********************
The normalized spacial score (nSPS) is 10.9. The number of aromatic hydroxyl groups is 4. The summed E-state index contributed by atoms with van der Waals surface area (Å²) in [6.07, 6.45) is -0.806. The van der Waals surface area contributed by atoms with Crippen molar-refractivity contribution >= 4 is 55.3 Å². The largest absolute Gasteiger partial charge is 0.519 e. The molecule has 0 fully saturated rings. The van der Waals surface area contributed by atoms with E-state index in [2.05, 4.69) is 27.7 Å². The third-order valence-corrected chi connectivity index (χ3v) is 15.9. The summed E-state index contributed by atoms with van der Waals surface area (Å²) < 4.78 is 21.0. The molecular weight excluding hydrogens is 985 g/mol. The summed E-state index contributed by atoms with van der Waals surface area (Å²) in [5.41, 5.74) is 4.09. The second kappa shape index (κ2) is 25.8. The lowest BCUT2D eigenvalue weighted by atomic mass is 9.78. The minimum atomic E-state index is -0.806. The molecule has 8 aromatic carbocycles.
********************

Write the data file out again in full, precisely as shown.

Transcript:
The normalized spacial score (nSPS) is 10.9. The number of aromatic hydroxyl groups is 4. The summed E-state index contributed by atoms with van der Waals surface area (Å²) in [6.07, 6.45) is -0.806. The van der Waals surface area contributed by atoms with Crippen molar-refractivity contribution >= 4 is 55.3 Å². The largest absolute Gasteiger partial charge is 0.519 e. The molecule has 0 fully saturated rings. The van der Waals surface area contributed by atoms with E-state index in [2.05, 4.69) is 27.7 Å². The third-order valence-corrected chi connectivity index (χ3v) is 15.9. The summed E-state index contributed by atoms with van der Waals surface area (Å²) < 4.78 is 21.0. The molecular weight excluding hydrogens is 985 g/mol. The summed E-state index contributed by atoms with van der Waals surface area (Å²) in [5.41, 5.74) is 4.09. The second kappa shape index (κ2) is 25.8. The lowest BCUT2D eigenvalue weighted by atomic mass is 9.78. The minimum atomic E-state index is -0.806. The molecule has 8 aromatic carbocycles.